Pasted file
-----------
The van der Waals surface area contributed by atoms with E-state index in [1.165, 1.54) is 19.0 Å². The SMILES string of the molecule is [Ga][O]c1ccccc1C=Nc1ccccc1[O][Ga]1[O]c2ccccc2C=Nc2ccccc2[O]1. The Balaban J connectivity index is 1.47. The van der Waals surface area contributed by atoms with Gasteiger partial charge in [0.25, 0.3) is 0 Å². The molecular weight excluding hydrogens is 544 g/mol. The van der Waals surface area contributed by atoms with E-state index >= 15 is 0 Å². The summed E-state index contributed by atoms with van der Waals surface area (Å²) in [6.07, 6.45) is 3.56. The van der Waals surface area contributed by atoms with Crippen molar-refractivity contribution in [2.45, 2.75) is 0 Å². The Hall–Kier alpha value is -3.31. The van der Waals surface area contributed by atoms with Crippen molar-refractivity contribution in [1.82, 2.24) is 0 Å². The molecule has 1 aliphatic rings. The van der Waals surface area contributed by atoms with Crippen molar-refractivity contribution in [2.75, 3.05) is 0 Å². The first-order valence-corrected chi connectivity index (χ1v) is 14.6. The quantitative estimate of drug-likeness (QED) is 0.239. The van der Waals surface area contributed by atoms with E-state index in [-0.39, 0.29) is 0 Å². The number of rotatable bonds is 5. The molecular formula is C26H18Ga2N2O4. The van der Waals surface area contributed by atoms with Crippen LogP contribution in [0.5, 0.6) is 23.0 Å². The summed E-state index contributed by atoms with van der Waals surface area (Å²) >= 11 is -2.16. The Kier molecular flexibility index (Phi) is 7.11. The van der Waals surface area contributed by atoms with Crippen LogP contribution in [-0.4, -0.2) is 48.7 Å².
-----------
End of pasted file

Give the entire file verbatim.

The van der Waals surface area contributed by atoms with E-state index in [1.165, 1.54) is 19.0 Å². The SMILES string of the molecule is [Ga][O]c1ccccc1C=Nc1ccccc1[O][Ga]1[O]c2ccccc2C=Nc2ccccc2[O]1. The Balaban J connectivity index is 1.47. The van der Waals surface area contributed by atoms with Gasteiger partial charge in [0.25, 0.3) is 0 Å². The molecular weight excluding hydrogens is 544 g/mol. The van der Waals surface area contributed by atoms with E-state index >= 15 is 0 Å². The summed E-state index contributed by atoms with van der Waals surface area (Å²) in [6.07, 6.45) is 3.56. The van der Waals surface area contributed by atoms with Crippen molar-refractivity contribution in [2.45, 2.75) is 0 Å². The Hall–Kier alpha value is -3.31. The van der Waals surface area contributed by atoms with Crippen molar-refractivity contribution in [1.82, 2.24) is 0 Å². The molecule has 1 aliphatic rings. The van der Waals surface area contributed by atoms with Crippen molar-refractivity contribution in [2.75, 3.05) is 0 Å². The first-order valence-corrected chi connectivity index (χ1v) is 14.6. The quantitative estimate of drug-likeness (QED) is 0.239. The van der Waals surface area contributed by atoms with E-state index in [-0.39, 0.29) is 0 Å². The number of rotatable bonds is 5. The molecular formula is C26H18Ga2N2O4. The van der Waals surface area contributed by atoms with Crippen LogP contribution in [0.5, 0.6) is 23.0 Å². The summed E-state index contributed by atoms with van der Waals surface area (Å²) >= 11 is -2.16. The Kier molecular flexibility index (Phi) is 7.11. The van der Waals surface area contributed by atoms with Crippen LogP contribution in [-0.4, -0.2) is 48.7 Å².